The AYF’s president, Alhaji Gambo Ibrahim Gujungu, who addressed a press conference in Kaduna, said: “Politics must be shelved aside and he must practically and realistically prove and convince Nigerians to see the need to remove the subsidy. But in a situation whereby his perception is about playing politics, and just reaching out to Nigerians akin to what they do in their mainstream stream polity, he will be shocked and Nigerians will make him crumble no matter the good intention behind it.”
And in Abuja, Governor Babangida Aliyu of Niger State has called for serious steps in the form of palliatives to cushion the effects of the policy on Nigerians.
At a discussion forum on “Deregulation in an emerging economy” convened by a pressure group called “The Initiatives”, Aliyu said the concept of deregulation would attract the participation of the private sector in the economy.
The governor said: “Although the removal of fuel subsidy will affect the weak and the poor in the society, the rationale for deregulation is to ensure removal of government’s overbearing influences in control and management so as to allow for greater competitiveness and consequently spur higher productivity and efficiency by allowing individual investors put in their resources in running the businesses that were hitherto exclusive preserves of government.
“With the removal of oil subsidy, the states will get more money apart from the palliatives that will come. This will in turn free government from the bondage of continuous financing of extensive projects which are best suited for private investment by encouraging efficiency and effectiveness in resource utilisation, reducing government borrowing while raising revenue and promoting healthy competition.”
Aliyu, who is also Chairman of Northern Governors’ Forum, observed that the subsidy on fuel had resulted in a situation where 80 per cent revenue from oil has been benefiting about 1per cent of the country’s population while the remaining 99 per cent of the people were forced to live in abject poverty struggling to provide themselves with the basic essentials of life.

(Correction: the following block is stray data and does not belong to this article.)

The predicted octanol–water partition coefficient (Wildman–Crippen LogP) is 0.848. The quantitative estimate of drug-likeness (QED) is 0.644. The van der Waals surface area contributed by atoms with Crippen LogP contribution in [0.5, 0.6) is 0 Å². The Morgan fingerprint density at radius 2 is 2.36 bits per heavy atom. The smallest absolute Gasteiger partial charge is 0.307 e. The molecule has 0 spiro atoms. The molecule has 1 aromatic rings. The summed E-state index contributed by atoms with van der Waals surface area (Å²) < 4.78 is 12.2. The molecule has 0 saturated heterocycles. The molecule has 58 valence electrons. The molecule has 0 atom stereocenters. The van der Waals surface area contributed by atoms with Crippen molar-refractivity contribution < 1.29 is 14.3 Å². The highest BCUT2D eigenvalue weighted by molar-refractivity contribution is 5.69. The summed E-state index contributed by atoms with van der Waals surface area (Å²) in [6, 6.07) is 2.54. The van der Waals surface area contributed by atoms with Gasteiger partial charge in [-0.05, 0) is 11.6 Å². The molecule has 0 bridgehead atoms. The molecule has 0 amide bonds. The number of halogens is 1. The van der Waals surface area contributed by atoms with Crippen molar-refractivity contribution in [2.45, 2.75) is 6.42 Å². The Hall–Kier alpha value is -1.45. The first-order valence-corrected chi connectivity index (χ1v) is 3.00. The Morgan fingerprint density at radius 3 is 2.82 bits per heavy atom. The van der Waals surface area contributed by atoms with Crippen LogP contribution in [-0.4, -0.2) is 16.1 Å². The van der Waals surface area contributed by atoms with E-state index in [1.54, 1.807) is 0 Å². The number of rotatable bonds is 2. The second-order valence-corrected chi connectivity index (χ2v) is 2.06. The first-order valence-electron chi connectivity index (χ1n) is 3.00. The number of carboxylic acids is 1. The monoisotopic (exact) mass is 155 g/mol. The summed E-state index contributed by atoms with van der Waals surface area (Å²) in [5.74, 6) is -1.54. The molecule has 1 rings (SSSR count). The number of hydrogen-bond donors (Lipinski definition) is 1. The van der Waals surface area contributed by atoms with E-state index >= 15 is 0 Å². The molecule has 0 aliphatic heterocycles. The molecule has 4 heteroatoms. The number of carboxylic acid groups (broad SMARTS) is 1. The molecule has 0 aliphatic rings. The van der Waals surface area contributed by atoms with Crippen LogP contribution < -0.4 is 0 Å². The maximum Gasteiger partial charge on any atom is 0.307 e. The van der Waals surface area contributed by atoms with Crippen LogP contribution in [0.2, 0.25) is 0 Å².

He added: “When shall we see an end to deficit financing of the budget or a 30.7 per cent ratio in recurrent/capital expenditure? How can we take the 70 per cent of the population out of poverty? Do we continue to spend huge resources on subsidies that leave majority of the people poorer and the nation under-developed?
“The deplorable non-functional state of some government companies and industries, deregulating them will save government burden of continually financing these projects that are best suitable for private investment.”
According to him, “with the current trend in global economy, Nigeria must learn to catch up with the rest of the world or risk being left behind, for instance, with well over 3,557 kilometres of rail-track network across the country, the Nigerian rail is in parlous condition and requires prompt injection of huge capital far beyond what the public funding can offer.”
The debate on the subsidy removal became dramatic when a former House of Representatives member, Dino Melaye, suddenly appeared and condemned the planned removal of subsidy, describing it as “satanic”.
His position was immediately subjected to utter condemnation as a security consultant, Max Gbanite, who also contributed to the debate, wondered how Melaye could claim to be speaking on behalf of the poor when he rode in a posche worth well over $150,000 to the occasion.
And without any further word, Melaye left the occasion.
Governor, Central Bank of Nigeria (CBN), Malam Sanusi Lamido Sanusi, also supported the policy, describing government’s yearly budget for fuel subsidy as a huge waste of resources.
Sanusi, represented at the event by CBN’s Director of Research, Mr. Charles Mordi, said the continued funding of the subsidy had become a huge waste of resources as it gulped about N1.3 trillion between January and October 2011.